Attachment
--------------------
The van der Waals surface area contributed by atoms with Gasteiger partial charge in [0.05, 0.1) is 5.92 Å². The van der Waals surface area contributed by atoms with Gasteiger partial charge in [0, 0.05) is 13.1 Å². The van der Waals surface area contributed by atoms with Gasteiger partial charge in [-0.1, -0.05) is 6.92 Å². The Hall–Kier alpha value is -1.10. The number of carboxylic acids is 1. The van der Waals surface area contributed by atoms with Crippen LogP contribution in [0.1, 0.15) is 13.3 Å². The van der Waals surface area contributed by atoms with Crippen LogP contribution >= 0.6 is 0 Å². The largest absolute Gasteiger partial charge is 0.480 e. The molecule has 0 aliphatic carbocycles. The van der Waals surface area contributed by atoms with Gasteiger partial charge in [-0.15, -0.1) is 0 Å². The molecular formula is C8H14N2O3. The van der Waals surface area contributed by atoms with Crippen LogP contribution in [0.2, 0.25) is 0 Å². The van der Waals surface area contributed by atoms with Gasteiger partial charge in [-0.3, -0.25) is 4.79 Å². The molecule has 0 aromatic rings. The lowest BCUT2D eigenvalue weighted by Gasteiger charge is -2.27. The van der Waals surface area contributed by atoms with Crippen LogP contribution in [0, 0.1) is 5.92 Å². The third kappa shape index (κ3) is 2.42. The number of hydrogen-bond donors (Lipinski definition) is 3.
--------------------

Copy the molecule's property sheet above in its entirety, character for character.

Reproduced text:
The van der Waals surface area contributed by atoms with Gasteiger partial charge in [0.05, 0.1) is 5.92 Å². The van der Waals surface area contributed by atoms with Gasteiger partial charge in [0, 0.05) is 13.1 Å². The van der Waals surface area contributed by atoms with Gasteiger partial charge in [-0.1, -0.05) is 6.92 Å². The Hall–Kier alpha value is -1.10. The number of carboxylic acids is 1. The van der Waals surface area contributed by atoms with Crippen LogP contribution in [0.1, 0.15) is 13.3 Å². The van der Waals surface area contributed by atoms with Crippen LogP contribution >= 0.6 is 0 Å². The largest absolute Gasteiger partial charge is 0.480 e. The molecule has 0 aliphatic carbocycles. The van der Waals surface area contributed by atoms with Gasteiger partial charge in [-0.15, -0.1) is 0 Å². The molecular formula is C8H14N2O3. The van der Waals surface area contributed by atoms with Crippen LogP contribution in [0.2, 0.25) is 0 Å². The van der Waals surface area contributed by atoms with Gasteiger partial charge in [-0.3, -0.25) is 4.79 Å². The molecule has 0 aromatic rings. The lowest BCUT2D eigenvalue weighted by Gasteiger charge is -2.27. The van der Waals surface area contributed by atoms with Crippen LogP contribution in [0, 0.1) is 5.92 Å². The third kappa shape index (κ3) is 2.42. The number of hydrogen-bond donors (Lipinski definition) is 3.